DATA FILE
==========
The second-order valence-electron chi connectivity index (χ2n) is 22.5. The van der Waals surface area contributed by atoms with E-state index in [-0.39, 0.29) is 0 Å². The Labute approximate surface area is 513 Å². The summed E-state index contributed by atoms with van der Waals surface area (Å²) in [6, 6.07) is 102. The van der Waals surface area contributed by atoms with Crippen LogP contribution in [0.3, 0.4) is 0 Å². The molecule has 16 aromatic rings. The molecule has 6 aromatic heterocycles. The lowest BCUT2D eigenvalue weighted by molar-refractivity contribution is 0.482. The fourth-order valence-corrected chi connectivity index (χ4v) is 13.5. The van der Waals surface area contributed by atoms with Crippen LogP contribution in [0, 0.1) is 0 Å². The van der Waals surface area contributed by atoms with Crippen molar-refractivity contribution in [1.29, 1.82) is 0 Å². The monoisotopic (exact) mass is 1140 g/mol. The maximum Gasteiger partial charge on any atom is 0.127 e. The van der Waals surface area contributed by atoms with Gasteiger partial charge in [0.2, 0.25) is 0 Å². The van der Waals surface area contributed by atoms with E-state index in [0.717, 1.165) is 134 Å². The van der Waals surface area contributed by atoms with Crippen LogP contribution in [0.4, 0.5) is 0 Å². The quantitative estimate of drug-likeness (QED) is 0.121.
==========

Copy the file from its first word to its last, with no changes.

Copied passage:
The second-order valence-electron chi connectivity index (χ2n) is 22.5. The van der Waals surface area contributed by atoms with E-state index in [-0.39, 0.29) is 0 Å². The Labute approximate surface area is 513 Å². The summed E-state index contributed by atoms with van der Waals surface area (Å²) in [6, 6.07) is 102. The van der Waals surface area contributed by atoms with Crippen LogP contribution in [0.3, 0.4) is 0 Å². The molecule has 16 aromatic rings. The molecule has 6 aromatic heterocycles. The lowest BCUT2D eigenvalue weighted by molar-refractivity contribution is 0.482. The fourth-order valence-corrected chi connectivity index (χ4v) is 13.5. The van der Waals surface area contributed by atoms with Crippen LogP contribution in [0, 0.1) is 0 Å². The van der Waals surface area contributed by atoms with Crippen molar-refractivity contribution in [1.29, 1.82) is 0 Å². The monoisotopic (exact) mass is 1140 g/mol. The maximum Gasteiger partial charge on any atom is 0.127 e. The van der Waals surface area contributed by atoms with Gasteiger partial charge in [0.2, 0.25) is 0 Å². The van der Waals surface area contributed by atoms with E-state index in [0.717, 1.165) is 134 Å². The van der Waals surface area contributed by atoms with Crippen LogP contribution in [0.4, 0.5) is 0 Å². The quantitative estimate of drug-likeness (QED) is 0.121.